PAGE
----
Maxim.K. Maxim.K. - 5 days ago 6
C++ Question

C++ reading from file using std

I'm trying to read from file, and I know how to do that:

#include <iostream>
#include <iterator>
#include <fstream>
#include <vector>
using namespace std;

int main()
{
std::string filename = "data.txt";
std::ifstream from(filename);
std::vector<int> values((std::istream_iterator<int>(from)), std::istream_iterator<int>());
return 0;
}


My question is how to do the same thing in functional way:

int fromfile(std::string filename, std::vector<int> &values)
{
...
return 0;
}


The native way doesn't work:

int fromfile(std::string filename, std::vector<int> &values)
{
std::ifstream from(filename);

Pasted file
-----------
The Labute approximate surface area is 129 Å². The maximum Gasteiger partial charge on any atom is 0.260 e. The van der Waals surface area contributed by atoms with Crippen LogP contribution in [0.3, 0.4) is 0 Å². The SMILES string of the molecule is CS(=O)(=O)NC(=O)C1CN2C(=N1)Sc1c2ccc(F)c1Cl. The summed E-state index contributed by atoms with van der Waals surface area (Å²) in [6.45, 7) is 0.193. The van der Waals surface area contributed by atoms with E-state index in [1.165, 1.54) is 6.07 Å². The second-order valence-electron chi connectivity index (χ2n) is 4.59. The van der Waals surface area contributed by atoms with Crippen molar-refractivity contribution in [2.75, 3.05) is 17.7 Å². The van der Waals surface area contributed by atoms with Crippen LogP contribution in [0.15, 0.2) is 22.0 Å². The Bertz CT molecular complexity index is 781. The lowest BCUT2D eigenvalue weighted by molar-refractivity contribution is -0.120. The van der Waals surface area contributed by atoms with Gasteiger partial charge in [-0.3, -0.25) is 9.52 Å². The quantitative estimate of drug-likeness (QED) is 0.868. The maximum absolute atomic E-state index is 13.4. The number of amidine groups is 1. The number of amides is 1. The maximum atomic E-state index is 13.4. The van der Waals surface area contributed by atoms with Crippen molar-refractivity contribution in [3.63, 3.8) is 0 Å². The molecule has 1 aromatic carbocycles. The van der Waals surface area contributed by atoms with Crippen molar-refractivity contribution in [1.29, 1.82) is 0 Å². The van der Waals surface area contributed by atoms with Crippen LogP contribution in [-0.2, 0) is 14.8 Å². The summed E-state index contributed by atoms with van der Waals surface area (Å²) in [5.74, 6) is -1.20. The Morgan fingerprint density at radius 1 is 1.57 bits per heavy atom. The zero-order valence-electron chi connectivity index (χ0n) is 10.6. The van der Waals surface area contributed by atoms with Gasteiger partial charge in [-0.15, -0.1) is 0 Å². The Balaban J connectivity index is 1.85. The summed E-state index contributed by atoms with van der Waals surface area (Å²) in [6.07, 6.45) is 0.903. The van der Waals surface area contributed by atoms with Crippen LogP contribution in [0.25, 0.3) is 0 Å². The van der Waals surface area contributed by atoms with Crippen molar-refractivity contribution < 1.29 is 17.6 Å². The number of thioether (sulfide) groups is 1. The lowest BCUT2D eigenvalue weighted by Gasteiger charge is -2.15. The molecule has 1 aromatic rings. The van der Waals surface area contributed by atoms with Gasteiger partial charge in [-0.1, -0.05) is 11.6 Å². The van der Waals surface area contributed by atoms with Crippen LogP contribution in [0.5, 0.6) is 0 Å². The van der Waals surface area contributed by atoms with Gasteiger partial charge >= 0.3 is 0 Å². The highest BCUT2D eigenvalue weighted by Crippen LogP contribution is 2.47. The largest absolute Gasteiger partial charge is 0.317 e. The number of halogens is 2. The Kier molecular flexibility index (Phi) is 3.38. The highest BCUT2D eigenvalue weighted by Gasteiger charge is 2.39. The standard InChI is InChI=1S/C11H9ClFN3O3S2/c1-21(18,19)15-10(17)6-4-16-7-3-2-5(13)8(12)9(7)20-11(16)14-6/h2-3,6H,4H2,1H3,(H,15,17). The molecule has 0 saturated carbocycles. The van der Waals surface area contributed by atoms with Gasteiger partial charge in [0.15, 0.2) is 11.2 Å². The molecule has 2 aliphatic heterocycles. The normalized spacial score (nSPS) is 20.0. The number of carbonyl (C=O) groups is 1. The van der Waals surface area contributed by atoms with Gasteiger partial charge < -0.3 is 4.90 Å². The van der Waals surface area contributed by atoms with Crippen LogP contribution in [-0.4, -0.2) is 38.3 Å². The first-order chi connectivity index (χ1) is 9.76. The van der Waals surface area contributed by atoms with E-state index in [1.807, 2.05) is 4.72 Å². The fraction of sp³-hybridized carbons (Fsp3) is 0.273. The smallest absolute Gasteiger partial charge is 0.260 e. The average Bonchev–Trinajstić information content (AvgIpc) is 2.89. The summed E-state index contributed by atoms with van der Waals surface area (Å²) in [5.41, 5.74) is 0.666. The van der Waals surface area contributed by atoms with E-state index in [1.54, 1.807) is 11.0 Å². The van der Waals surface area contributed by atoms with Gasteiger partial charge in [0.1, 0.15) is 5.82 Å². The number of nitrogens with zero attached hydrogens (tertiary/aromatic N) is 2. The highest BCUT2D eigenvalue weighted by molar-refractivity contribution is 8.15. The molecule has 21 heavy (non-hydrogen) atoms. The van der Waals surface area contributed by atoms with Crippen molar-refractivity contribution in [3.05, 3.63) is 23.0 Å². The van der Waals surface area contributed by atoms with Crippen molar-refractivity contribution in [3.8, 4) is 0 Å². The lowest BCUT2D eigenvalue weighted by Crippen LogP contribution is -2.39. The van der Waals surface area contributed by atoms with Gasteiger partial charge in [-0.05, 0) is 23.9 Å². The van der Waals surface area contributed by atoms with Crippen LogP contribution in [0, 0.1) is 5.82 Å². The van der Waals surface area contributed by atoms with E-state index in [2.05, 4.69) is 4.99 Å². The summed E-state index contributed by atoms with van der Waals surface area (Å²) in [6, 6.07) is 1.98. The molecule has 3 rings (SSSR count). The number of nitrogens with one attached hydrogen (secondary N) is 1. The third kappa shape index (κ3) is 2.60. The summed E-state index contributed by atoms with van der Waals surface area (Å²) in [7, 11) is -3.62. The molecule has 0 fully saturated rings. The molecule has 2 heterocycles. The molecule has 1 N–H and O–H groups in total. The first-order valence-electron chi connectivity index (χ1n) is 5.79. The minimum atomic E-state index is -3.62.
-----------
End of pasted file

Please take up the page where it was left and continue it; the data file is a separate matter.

values((std::istream_iterator<int>(from)), std::istream_iterator<int>());
return 0;

}

Answer

Your functional way doesn't work because you're trying to use a constructor on an already constructed object - so it looks like you're trying to invoke operator() on your vector, which does not exist. However, vector does have an assign member function that does the same thing, without the need for extra parens:

int fromfile(std::string filename, std::vector<int> &values)
{
    std::ifstream from(filename);
    values.assign(std::istream_iterator<int>(from), std::istream_iterator<int>());
    return 0;
}

Although the real functional way probably looks like this (C++11) - use the function to return the vector:

std::vector<int> fromfile(std::string filename)
{
    std::ifstream from(filename)
    return {std::istream_iterator<int>(from), std::istream_iterator<int>{}};
}

As is having an int return is somewhat useless if you just have return 0...

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